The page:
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Rep. Ben Ray Lujan (D) New Mexico Is Interviewed About The President's Tax Returns And Mueller Report; Rep. Tim Ryan Joins Crowded Field Of Democratic Hopefuls; 14-Year-Old Says He Is Illinois Boy Who Went Missing In 2011. Aired 11:30a-12p ET

Aired April 4, 2019 - 11:30   ET

THIS IS A RUSH TRANSCRIPT. THIS COPY MAY NOT BE IN ITS FINAL FORM AND MAY BE UPDATED.


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[11:32:53] KATE BOLDUAN, CNN ANCHOR: It was foreshadowed. It was threatened. It was promised. And now, it's happened. House Democrats want to see the President's tax returns. Republicans are already fighting back.

Well, the Democratic chairman of the tax writing committee says the following. Quote, this request is about policy, not politics. The top Republican on the committee, Kevin Brady, he calls it abuse and says this. Weaponizing our nation's tax code by targeting political foes sets a dangerous precedent and weakens Americans' privacy rights.

Rest assured of one thing, this fight is serious and just getting started.

Joining me right now is Congressman Ben Ray Lujan of New Mexico. He's part of the Democratic leadership in the House. Just a few days ago, he announced he's running for Senate in his state -- seat that was -- will be open as Senator Tom Udall is retiring. Congressman, thank you for coming in.

REP. BEN RAY LUJAN (D), NEW MEXICO: Kate thanks for having me today.

BOLDUAN: Kevin Brady, abuse and dangerous. That's what he calls this attempt to get the President's tax returns. What do you say to him?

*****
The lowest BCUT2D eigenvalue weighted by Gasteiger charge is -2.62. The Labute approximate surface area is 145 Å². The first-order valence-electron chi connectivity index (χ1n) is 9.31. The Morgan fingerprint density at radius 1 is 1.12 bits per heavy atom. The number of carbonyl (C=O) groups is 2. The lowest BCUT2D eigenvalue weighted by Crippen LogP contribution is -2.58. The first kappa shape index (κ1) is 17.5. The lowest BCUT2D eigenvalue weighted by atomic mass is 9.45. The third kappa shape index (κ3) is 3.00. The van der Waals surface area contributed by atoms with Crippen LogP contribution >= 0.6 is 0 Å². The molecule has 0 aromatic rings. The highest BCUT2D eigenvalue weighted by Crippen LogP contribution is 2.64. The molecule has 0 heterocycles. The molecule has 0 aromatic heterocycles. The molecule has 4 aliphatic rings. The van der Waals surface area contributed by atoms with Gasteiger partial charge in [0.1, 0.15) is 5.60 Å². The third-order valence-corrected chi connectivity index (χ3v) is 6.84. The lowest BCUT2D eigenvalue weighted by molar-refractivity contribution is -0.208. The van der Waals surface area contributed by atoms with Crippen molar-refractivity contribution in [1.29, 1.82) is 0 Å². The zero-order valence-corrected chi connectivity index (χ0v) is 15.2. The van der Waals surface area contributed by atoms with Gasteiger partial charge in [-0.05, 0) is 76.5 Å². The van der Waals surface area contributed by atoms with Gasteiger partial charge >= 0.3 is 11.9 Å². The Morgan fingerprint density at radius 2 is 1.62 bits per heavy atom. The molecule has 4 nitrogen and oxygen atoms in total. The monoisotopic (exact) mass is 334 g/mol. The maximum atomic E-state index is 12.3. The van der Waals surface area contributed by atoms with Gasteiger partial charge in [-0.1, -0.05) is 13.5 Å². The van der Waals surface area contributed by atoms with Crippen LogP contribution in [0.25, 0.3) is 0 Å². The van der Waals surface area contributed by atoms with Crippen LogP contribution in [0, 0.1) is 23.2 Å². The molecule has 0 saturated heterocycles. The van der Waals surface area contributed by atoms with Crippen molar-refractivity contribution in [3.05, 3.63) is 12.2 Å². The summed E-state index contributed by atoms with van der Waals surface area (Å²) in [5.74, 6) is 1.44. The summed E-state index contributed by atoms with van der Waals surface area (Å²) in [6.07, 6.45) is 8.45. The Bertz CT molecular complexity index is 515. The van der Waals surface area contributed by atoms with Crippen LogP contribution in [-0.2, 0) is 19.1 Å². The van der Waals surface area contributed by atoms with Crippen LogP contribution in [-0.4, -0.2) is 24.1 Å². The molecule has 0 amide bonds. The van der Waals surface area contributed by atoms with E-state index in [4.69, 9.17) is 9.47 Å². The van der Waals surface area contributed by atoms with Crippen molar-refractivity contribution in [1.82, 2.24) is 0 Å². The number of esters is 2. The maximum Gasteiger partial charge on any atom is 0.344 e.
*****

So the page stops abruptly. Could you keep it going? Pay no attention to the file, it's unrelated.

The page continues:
LUJAN: Look, the -- it's very clear that there's authorities for the Ways and Means Committee and the Senate Finance Committee to have proper oversight over tax returns and in this case, the President of the United States. And President Trump is not the first President to have his tax returns reviewed by Congress. It was also President Nixon, President Ford.

So look, this is not about the politics. This is about the policy, and insuring that everyone in this case the President of the United States, is abiding by the same rules and laws that everyone across America has to abide by.

BOLDUAN: Despite what oversight authority any committee has, can you honestly say that there's no politics involved here in trying to get his tax returns? LUJAN: Look, the President is the first president in modern times not to voluntarily release his tax returns after he promised he would do that. And so it's incumbent upon us as we're conducting our oversight responsibilities, in this case, the Ways and Means Committee, and additional investigations that continue to take place in the House Intelligence Committee looking at financial ties of this President to the Russians.